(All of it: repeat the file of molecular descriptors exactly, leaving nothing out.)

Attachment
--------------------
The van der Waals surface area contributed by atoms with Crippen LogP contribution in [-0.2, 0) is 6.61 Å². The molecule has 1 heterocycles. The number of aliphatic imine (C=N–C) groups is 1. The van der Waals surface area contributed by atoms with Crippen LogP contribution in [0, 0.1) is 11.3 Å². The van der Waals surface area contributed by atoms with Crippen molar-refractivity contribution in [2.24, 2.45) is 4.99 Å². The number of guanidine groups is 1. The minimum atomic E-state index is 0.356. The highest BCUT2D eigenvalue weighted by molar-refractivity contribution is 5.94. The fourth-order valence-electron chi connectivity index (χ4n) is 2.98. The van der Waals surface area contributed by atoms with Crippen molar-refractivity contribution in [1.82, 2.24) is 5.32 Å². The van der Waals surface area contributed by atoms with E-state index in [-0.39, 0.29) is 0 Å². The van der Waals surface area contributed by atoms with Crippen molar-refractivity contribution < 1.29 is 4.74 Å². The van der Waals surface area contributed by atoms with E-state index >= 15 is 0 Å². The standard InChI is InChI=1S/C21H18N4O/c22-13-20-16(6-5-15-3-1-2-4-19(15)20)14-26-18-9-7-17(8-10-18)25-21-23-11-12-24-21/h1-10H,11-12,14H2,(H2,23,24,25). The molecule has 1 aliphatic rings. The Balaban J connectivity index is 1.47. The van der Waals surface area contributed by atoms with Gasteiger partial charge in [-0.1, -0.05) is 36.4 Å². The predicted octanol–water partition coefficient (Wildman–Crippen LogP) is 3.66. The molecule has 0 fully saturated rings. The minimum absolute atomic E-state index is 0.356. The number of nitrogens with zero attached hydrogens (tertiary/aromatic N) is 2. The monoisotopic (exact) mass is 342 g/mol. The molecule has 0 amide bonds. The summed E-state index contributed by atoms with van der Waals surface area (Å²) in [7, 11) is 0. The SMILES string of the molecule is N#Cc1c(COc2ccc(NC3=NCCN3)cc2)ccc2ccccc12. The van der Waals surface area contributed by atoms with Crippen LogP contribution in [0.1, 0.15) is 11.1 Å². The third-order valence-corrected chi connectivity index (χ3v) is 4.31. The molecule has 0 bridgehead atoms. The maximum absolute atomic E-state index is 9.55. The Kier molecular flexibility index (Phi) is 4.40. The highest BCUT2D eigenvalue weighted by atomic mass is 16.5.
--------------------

The van der Waals surface area contributed by atoms with Crippen LogP contribution in [-0.2, 0) is 6.61 Å². The molecule has 1 heterocycles. The number of aliphatic imine (C=N–C) groups is 1. The van der Waals surface area contributed by atoms with Crippen LogP contribution in [0, 0.1) is 11.3 Å². The van der Waals surface area contributed by atoms with Crippen molar-refractivity contribution in [2.24, 2.45) is 4.99 Å². The number of guanidine groups is 1. The minimum atomic E-state index is 0.356. The highest BCUT2D eigenvalue weighted by molar-refractivity contribution is 5.94. The fourth-order valence-electron chi connectivity index (χ4n) is 2.98. The van der Waals surface area contributed by atoms with Crippen molar-refractivity contribution in [1.82, 2.24) is 5.32 Å². The van der Waals surface area contributed by atoms with E-state index in [-0.39, 0.29) is 0 Å². The van der Waals surface area contributed by atoms with Crippen molar-refractivity contribution < 1.29 is 4.74 Å². The van der Waals surface area contributed by atoms with E-state index >= 15 is 0 Å². The standard InChI is InChI=1S/C21H18N4O/c22-13-20-16(6-5-15-3-1-2-4-19(15)20)14-26-18-9-7-17(8-10-18)25-21-23-11-12-24-21/h1-10H,11-12,14H2,(H2,23,24,25). The molecule has 1 aliphatic rings. The Balaban J connectivity index is 1.47. The van der Waals surface area contributed by atoms with Gasteiger partial charge in [-0.1, -0.05) is 36.4 Å². The predicted octanol–water partition coefficient (Wildman–Crippen LogP) is 3.66. The molecule has 0 fully saturated rings. The minimum absolute atomic E-state index is 0.356. The number of nitrogens with zero attached hydrogens (tertiary/aromatic N) is 2. The monoisotopic (exact) mass is 342 g/mol. The molecule has 0 amide bonds. The summed E-state index contributed by atoms with van der Waals surface area (Å²) in [7, 11) is 0. The SMILES string of the molecule is N#Cc1c(COc2ccc(NC3=NCCN3)cc2)ccc2ccccc12. The van der Waals surface area contributed by atoms with Crippen LogP contribution in [0.1, 0.15) is 11.1 Å². The third-order valence-corrected chi connectivity index (χ3v) is 4.31. The molecule has 0 bridgehead atoms. The maximum absolute atomic E-state index is 9.55. The Kier molecular flexibility index (Phi) is 4.40. The highest BCUT2D eigenvalue weighted by atomic mass is 16.5.